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Florida Estate Planning Tips for Protecting Relationships

How estate planning can improve your relationships

Protecting and promoting healthy relationships is near and dear to everything that we do when helping people with estate planning matters.  A couple of caveats for this article are as follows.  First, estate planning is all about identifying key relationships with family and friends, both past, present and future, in so many ways.  Second, estate planning is a forum to improve relationships by placing focus on what is important in life, fostering communication, and prioritizing those key people in our lives. These two factors are the basis of the following Florida estate planning tips for protecting relationships between your friends and loved ones.

On the flip side, another unfortunate factor, is that poor planning paves the way for huge relational conflicts.

American writer and humorist Ambrose Bierce observed, “Death is not the end. There remains the litigation over the estate.”

Bierce’s remark alludes to an unfortunate but all-too-common scenario.  Whether caused by an ambiguous or absent will, squabbles over inheritances, or misunderstandings about a decedent’s final wishes, estate litigation in Florida and elsewhere is a difficult, costly, and emotionally painful process.  And the risk is often greater for high-net-worth individuals because, frankly, there is more to fight over.  Family dynamics such as sibling rivalry as it can impact Florida estate planning can also play a role and should be considered.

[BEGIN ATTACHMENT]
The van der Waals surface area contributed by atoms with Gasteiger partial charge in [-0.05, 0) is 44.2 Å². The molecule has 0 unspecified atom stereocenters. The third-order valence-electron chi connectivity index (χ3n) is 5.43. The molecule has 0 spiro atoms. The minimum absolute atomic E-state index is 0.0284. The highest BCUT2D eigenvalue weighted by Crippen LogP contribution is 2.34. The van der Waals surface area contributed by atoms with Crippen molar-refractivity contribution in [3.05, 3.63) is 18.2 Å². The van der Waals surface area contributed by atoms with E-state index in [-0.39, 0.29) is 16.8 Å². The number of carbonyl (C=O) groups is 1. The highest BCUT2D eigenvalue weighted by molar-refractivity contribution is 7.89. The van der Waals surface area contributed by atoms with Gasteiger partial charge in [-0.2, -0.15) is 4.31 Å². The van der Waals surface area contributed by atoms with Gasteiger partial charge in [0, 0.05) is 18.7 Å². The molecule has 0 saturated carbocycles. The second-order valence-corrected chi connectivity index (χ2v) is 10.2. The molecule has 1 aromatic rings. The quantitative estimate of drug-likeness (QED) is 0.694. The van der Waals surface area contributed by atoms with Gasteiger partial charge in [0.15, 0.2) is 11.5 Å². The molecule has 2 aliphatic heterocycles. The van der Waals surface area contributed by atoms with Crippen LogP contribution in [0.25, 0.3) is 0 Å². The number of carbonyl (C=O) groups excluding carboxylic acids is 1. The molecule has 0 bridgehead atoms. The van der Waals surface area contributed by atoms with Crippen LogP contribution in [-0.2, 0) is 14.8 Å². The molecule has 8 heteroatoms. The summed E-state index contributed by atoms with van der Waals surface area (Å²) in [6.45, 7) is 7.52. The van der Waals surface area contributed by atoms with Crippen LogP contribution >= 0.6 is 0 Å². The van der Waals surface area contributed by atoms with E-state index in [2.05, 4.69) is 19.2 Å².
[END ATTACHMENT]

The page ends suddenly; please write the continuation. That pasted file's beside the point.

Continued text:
Fortunately, though, while death may be inevitable, estate litigation can be avoided—or at least made much less likely (with all due respect to Ambrose Bierce).  In fact, avoiding ambiguity and the litigation it sometimes causes is one of the fundamental goals of estate planning.  If you protect the relationships between your loved ones by making things easier down the road for your surviving family members (and anyone else involved with your estate), there are a few key points to keep in mind while you’re still in a position to do something about them.

Considering Our Relationship with Money and Wealth

Our relationship with money is a lot like our love relationships and this is especially true in the estate planning world. Having dealt with so many different people and families, it always strikes me how one person can be so different from the next with regard to money. For some, the topic of money and finances appears to be a relaxed and enjoyable one and for others it seems to be a stressful battle against scarcity.  Of course, there are varying degrees of these two extremes all along the spectrum.  What seems clear to me at this point is that money is a charged topic which engenders a vast array of emotions in the same way that our other relationships do.

The fact is, the Florida estate planning process is a kind of “ground zero” where relationships, love and money meet head on and sometimes collide.  Of course, estate planning is an act of love to plan for your loved ones and this process is specifically about what happens to your money and valuable assets when you no longer need them.  This is the essence of love and it is why I have the highest respect for folks who prioritize estate planning.